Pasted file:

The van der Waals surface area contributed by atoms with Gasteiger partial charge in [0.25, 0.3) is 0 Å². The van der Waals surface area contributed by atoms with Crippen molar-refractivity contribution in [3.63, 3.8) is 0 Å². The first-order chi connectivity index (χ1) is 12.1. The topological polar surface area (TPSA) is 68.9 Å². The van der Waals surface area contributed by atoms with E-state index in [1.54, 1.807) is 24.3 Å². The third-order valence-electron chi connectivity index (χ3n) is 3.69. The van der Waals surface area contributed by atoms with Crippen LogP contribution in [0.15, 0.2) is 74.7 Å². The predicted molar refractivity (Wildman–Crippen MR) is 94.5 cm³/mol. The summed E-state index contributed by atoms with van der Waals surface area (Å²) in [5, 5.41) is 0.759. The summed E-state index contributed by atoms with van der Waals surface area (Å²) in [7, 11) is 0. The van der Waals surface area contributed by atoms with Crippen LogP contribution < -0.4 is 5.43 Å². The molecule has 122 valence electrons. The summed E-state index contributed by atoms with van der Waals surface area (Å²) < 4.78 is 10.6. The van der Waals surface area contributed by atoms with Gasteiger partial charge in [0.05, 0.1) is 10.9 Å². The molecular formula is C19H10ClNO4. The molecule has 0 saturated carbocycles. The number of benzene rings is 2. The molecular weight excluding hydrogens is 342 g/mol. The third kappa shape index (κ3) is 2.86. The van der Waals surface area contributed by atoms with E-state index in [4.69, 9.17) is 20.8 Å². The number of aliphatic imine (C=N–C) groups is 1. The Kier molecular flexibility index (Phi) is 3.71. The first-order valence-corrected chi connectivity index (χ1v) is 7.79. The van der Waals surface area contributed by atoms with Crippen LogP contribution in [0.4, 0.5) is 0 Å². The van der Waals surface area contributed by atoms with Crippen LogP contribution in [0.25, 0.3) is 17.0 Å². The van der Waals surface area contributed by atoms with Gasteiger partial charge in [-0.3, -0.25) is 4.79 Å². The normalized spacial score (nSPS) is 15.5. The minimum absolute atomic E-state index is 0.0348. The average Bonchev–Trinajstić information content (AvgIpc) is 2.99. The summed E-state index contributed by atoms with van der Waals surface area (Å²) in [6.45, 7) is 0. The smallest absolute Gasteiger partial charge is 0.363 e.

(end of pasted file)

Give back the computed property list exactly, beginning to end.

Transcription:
The van der Waals surface area contributed by atoms with Gasteiger partial charge in [0.25, 0.3) is 0 Å². The van der Waals surface area contributed by atoms with Crippen molar-refractivity contribution in [3.63, 3.8) is 0 Å². The first-order chi connectivity index (χ1) is 12.1. The topological polar surface area (TPSA) is 68.9 Å². The van der Waals surface area contributed by atoms with E-state index in [1.54, 1.807) is 24.3 Å². The third-order valence-electron chi connectivity index (χ3n) is 3.69. The van der Waals surface area contributed by atoms with Crippen LogP contribution in [0.15, 0.2) is 74.7 Å². The predicted molar refractivity (Wildman–Crippen MR) is 94.5 cm³/mol. The summed E-state index contributed by atoms with van der Waals surface area (Å²) in [5, 5.41) is 0.759. The summed E-state index contributed by atoms with van der Waals surface area (Å²) in [7, 11) is 0. The van der Waals surface area contributed by atoms with Crippen LogP contribution < -0.4 is 5.43 Å². The molecule has 122 valence electrons. The summed E-state index contributed by atoms with van der Waals surface area (Å²) < 4.78 is 10.6. The van der Waals surface area contributed by atoms with Gasteiger partial charge in [0.05, 0.1) is 10.9 Å². The molecular formula is C19H10ClNO4. The molecule has 0 saturated carbocycles. The number of benzene rings is 2. The molecular weight excluding hydrogens is 342 g/mol. The third kappa shape index (κ3) is 2.86. The van der Waals surface area contributed by atoms with E-state index in [4.69, 9.17) is 20.8 Å². The number of aliphatic imine (C=N–C) groups is 1. The Kier molecular flexibility index (Phi) is 3.71. The first-order valence-corrected chi connectivity index (χ1v) is 7.79. The van der Waals surface area contributed by atoms with Crippen LogP contribution in [0.4, 0.5) is 0 Å². The van der Waals surface area contributed by atoms with Crippen LogP contribution in [0.25, 0.3) is 17.0 Å². The van der Waals surface area contributed by atoms with Gasteiger partial charge in [-0.3, -0.25) is 4.79 Å². The normalized spacial score (nSPS) is 15.5. The minimum absolute atomic E-state index is 0.0348. The average Bonchev–Trinajstić information content (AvgIpc) is 2.99. The summed E-state index contributed by atoms with van der Waals surface area (Å²) in [6.45, 7) is 0. The smallest absolute Gasteiger partial charge is 0.363 e.